Water chestnuts, breadfruit, dragon fruit and medicinal palms: In just two years, all this could be harvested two and a half miles from downtown Seattle.
Organizers of the Beacon Hill Food Forest want to turn a city-owned seven-acre site west of Jefferson Park into a community garden where residents can grow their own food.
Beacon Hill resident Glenn Herlihy, a garden designer, got the idea from a design class he took in 2009.
"We picked Jefferson Park and came up with a design to pass the class," he said.
To make the plan a reality, Herlihy and his neighbors have launched Friends of Beacon Hill Food Forest.
Group members tout the area's ample sun exposure as an ideal location for growing food and envision an array of crops that reflects the area's ethnic and cultural diversity.
The group has backing from the City of Seattle. In March, the Department of Neighborhoods awarded Beacon Food Forest a $22,000 grant to hire a consultant and pay for outreach and conceptual designs.
The Friends of the Food Forest is working with the Department of Neighborhoods and Seattle Public Utilities, which owns the land.
"This is new for SPU's properties," said Christina Olson, a lifelong resident of Beacon Hill and one voice in the Friends of Beacon Food Forest.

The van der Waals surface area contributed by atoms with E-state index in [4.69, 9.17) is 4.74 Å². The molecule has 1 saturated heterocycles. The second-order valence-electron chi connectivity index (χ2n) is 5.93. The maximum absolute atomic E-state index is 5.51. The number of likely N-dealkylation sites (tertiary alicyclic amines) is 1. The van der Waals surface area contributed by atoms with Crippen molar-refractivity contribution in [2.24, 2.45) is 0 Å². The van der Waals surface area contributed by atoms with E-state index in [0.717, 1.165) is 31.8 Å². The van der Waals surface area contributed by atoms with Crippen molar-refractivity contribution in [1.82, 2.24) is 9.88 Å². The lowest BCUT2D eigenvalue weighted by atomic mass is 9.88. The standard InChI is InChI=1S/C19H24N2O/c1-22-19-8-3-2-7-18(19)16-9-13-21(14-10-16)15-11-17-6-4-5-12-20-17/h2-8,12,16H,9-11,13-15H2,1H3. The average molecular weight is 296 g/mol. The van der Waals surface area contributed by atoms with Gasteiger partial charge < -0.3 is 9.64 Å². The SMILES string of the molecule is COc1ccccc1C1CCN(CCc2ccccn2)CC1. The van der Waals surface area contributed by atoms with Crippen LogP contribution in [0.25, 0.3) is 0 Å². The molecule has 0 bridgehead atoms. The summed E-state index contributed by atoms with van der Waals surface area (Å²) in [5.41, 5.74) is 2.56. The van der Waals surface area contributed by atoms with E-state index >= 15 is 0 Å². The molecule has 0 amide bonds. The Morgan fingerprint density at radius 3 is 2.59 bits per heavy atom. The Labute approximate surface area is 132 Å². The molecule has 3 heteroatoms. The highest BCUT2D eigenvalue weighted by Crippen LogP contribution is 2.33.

Seattle Public Utilities spokesperson Danielle Purnell said in an email to Real Change that while the utility may be able to make underutilized property available for the project, it cannot help fund it.
The project would need to be supported by a responsible group that can pay the necessary costs and assure it is well maintained and not in conflict with adjacent parks space or SPU's other uses, Purnell said.
Project organizers held two meetings, in June and July, to gather support and input from the community. To publicize the first one, organizers mailed notices printed in five languages to more than 7,000 households, Olson said.
About 70 people attended the group's most recent community meeting.
Concepts for the garden include zones, with space for fruit and nut trees, wild areas and more manicured landscapes.
The garden's sponsors have identified Mercer Middle School and Cleveland High School as potential sponsors. They also contacted the Veterans Administration to see if VA Hospital outpatient members with PTSD and other challenges might tie into gardening as rehabilitation.
Olson and Herlihy estimate they'll need $300,000 to $500,000 from the City of Seattle and other sources to fund the project.
More than money, they'll need grassroots involvement.
"What determines the size of the food forest is how many people will commit," Herlihy said.
He expects that many will want to take part in the project.
"There are a lot of hungry and out-of-work folk on Beacon Hill. Think of this as low-cost organic gardening."